Nick Ro, Toyota Financial Services' national manager of sales and trading, says the treasury's traders have grown the business fast by maintaining good communications among its 75 employees and its base of 800 institutional investors. Indeed, the treasury relies on financial aces who also have people skills.
"We can't just put a math geek in the room with an institutional investor and expect dialogue," Ro says. "We have to come to market with Toyota's story."
Toyota Financial does not run its treasury as a profit center.
Steve Howard, corporate manager of debt and derivatives, says: "We simply borrow capital as economically and efficiently as possible and make those funds available to our business partners on the lending side of the business. We don't buy and sell securities or take positions for profit."
Toyota's desire for financial independence has deep roots.
In the late 1940s, Japan's post-war economy was in turmoil. The nascent Toyota Motor Co. was near bankruptcy. A group of banks, led by the Bank of Japan, bailed out the automaker with a huge loan that came with many strings attached -- including breaking Toyota into separate sales and manufacturing entities and laying off employees.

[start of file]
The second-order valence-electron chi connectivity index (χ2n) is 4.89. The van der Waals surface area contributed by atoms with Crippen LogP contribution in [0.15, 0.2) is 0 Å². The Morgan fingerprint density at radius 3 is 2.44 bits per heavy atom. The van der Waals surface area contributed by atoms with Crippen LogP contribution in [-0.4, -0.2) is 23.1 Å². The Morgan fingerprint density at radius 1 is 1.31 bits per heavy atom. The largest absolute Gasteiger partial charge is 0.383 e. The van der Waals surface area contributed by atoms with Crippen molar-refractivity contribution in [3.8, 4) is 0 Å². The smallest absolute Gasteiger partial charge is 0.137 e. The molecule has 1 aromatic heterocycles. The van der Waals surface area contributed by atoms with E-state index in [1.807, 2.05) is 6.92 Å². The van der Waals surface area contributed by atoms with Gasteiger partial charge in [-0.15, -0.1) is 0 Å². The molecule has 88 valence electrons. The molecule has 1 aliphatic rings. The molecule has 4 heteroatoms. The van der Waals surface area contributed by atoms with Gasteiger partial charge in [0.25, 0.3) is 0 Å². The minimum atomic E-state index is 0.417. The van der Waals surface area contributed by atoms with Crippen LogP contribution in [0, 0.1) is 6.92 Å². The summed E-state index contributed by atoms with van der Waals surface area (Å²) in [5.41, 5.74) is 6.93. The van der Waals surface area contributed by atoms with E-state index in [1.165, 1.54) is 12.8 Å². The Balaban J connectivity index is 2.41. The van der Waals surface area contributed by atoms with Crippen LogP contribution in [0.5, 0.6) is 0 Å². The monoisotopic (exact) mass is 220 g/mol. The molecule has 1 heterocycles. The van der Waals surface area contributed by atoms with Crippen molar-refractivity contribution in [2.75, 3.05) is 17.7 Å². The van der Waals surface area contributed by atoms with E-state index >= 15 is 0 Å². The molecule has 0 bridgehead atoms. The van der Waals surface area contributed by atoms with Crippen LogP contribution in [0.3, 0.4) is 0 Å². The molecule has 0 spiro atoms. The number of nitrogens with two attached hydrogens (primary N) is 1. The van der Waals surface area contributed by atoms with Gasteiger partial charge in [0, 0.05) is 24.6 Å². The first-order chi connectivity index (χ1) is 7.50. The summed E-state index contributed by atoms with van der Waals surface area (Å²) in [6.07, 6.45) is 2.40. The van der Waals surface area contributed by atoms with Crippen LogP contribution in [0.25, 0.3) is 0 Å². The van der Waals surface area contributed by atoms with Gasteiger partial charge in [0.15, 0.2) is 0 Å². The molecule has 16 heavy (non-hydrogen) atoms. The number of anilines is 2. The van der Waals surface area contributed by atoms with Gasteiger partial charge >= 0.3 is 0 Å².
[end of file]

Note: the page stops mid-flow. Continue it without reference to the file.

Toyota emerged from those dark times, but the company has since tried to stay as independent of outside control as possible. Toyota Financial's treasury is not beholden to investment banking giants to underwrite, place and make markets for its securities. It is its own broker-dealer, licensed by the Financial Industry Regulatory Authority, an independent securities regulator.
"We want to have our fate in our own hands as an organization, not rely on third parties who may not have the same motivations or incentives," Howard says.
These days, the treasury has a reserve that ensures sufficient capital to meet its obligations. "Our liquidity portfolio is between $4 billion and $8 billion. We typically plan for at least three months' worth of needs," Howard says.
Having the reserve also aids with Toyota's speed to market. Shi says some companies can take a year to book and process the financing necessary to meet customer demand. But Toyota Financial's treasury is able to fund hundreds of millions of dollars in obligations within minutes.
"If you are ready, you can capture the investor demand while it's still there," Shi says. "The key is being able to respond to market demand."